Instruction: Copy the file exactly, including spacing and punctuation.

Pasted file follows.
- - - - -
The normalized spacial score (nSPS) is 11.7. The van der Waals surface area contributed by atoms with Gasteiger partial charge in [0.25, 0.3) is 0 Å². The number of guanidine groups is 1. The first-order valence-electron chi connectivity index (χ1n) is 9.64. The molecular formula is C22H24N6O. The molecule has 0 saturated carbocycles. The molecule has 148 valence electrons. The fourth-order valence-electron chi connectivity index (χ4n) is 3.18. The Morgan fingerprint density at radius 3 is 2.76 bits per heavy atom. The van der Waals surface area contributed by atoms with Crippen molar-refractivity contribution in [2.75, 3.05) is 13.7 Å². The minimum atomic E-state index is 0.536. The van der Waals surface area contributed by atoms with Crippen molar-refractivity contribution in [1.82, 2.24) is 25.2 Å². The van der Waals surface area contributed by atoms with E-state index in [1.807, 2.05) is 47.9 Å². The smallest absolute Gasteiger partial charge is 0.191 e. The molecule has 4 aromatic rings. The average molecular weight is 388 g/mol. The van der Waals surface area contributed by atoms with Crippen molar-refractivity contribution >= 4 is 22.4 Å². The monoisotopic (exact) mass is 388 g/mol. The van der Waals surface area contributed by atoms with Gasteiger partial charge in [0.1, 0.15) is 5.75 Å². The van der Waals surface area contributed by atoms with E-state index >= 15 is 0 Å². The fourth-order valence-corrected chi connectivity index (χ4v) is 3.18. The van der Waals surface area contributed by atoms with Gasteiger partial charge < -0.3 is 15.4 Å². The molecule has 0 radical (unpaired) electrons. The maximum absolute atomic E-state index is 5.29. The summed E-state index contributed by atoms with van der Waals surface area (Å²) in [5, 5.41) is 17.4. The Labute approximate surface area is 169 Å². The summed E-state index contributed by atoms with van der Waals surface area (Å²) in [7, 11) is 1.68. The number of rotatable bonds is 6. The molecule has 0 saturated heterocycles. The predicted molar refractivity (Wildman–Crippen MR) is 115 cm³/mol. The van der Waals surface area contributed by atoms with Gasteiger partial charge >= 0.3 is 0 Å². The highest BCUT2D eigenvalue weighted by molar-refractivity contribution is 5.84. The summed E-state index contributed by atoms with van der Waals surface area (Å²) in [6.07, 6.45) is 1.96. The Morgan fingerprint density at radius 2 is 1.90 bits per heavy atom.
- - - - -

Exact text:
The normalized spacial score (nSPS) is 11.7. The van der Waals surface area contributed by atoms with Gasteiger partial charge in [0.25, 0.3) is 0 Å². The number of guanidine groups is 1. The first-order valence-electron chi connectivity index (χ1n) is 9.64. The molecular formula is C22H24N6O. The molecule has 0 saturated carbocycles. The molecule has 148 valence electrons. The fourth-order valence-electron chi connectivity index (χ4n) is 3.18. The Morgan fingerprint density at radius 3 is 2.76 bits per heavy atom. The van der Waals surface area contributed by atoms with Crippen molar-refractivity contribution in [2.75, 3.05) is 13.7 Å². The minimum atomic E-state index is 0.536. The van der Waals surface area contributed by atoms with Crippen molar-refractivity contribution in [1.82, 2.24) is 25.2 Å². The van der Waals surface area contributed by atoms with E-state index in [1.807, 2.05) is 47.9 Å². The smallest absolute Gasteiger partial charge is 0.191 e. The molecule has 4 aromatic rings. The average molecular weight is 388 g/mol. The van der Waals surface area contributed by atoms with Crippen molar-refractivity contribution >= 4 is 22.4 Å². The monoisotopic (exact) mass is 388 g/mol. The van der Waals surface area contributed by atoms with Gasteiger partial charge in [0.1, 0.15) is 5.75 Å². The van der Waals surface area contributed by atoms with E-state index >= 15 is 0 Å². The fourth-order valence-corrected chi connectivity index (χ4v) is 3.18. The van der Waals surface area contributed by atoms with Gasteiger partial charge < -0.3 is 15.4 Å². The molecule has 0 radical (unpaired) electrons. The maximum absolute atomic E-state index is 5.29. The summed E-state index contributed by atoms with van der Waals surface area (Å²) in [5, 5.41) is 17.4. The Labute approximate surface area is 169 Å². The summed E-state index contributed by atoms with van der Waals surface area (Å²) in [7, 11) is 1.68. The number of rotatable bonds is 6. The molecule has 0 saturated heterocycles. The predicted molar refractivity (Wildman–Crippen MR) is 115 cm³/mol. The van der Waals surface area contributed by atoms with Gasteiger partial charge >= 0.3 is 0 Å². The highest BCUT2D eigenvalue weighted by molar-refractivity contribution is 5.84. The summed E-state index contributed by atoms with van der Waals surface area (Å²) in [6.07, 6.45) is 1.96. The Morgan fingerprint density at radius 2 is 1.90 bits per heavy atom.